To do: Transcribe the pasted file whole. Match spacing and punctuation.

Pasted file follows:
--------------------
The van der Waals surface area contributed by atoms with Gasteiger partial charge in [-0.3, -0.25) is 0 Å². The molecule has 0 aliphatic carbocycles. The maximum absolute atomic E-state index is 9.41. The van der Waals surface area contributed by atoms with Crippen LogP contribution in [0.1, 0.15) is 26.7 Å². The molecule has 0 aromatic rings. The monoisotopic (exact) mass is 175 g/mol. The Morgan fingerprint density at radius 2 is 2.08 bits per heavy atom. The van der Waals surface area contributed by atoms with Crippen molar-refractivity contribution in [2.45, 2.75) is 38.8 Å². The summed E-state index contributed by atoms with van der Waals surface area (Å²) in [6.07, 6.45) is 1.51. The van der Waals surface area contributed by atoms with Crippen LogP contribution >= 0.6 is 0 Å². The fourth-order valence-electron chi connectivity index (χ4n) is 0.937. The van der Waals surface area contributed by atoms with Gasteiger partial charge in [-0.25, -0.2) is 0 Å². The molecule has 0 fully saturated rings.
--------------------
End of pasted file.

The van der Waals surface area contributed by atoms with Gasteiger partial charge in [-0.3, -0.25) is 0 Å². The molecule has 0 aliphatic carbocycles. The maximum absolute atomic E-state index is 9.41. The van der Waals surface area contributed by atoms with Crippen LogP contribution in [0.1, 0.15) is 26.7 Å². The molecule has 0 aromatic rings. The monoisotopic (exact) mass is 175 g/mol. The Morgan fingerprint density at radius 2 is 2.08 bits per heavy atom. The van der Waals surface area contributed by atoms with Crippen molar-refractivity contribution in [2.45, 2.75) is 38.8 Å². The summed E-state index contributed by atoms with van der Waals surface area (Å²) in [6.07, 6.45) is 1.51. The van der Waals surface area contributed by atoms with Crippen LogP contribution >= 0.6 is 0 Å². The fourth-order valence-electron chi connectivity index (χ4n) is 0.937. The van der Waals surface area contributed by atoms with Gasteiger partial charge in [-0.25, -0.2) is 0 Å². The molecule has 0 fully saturated rings.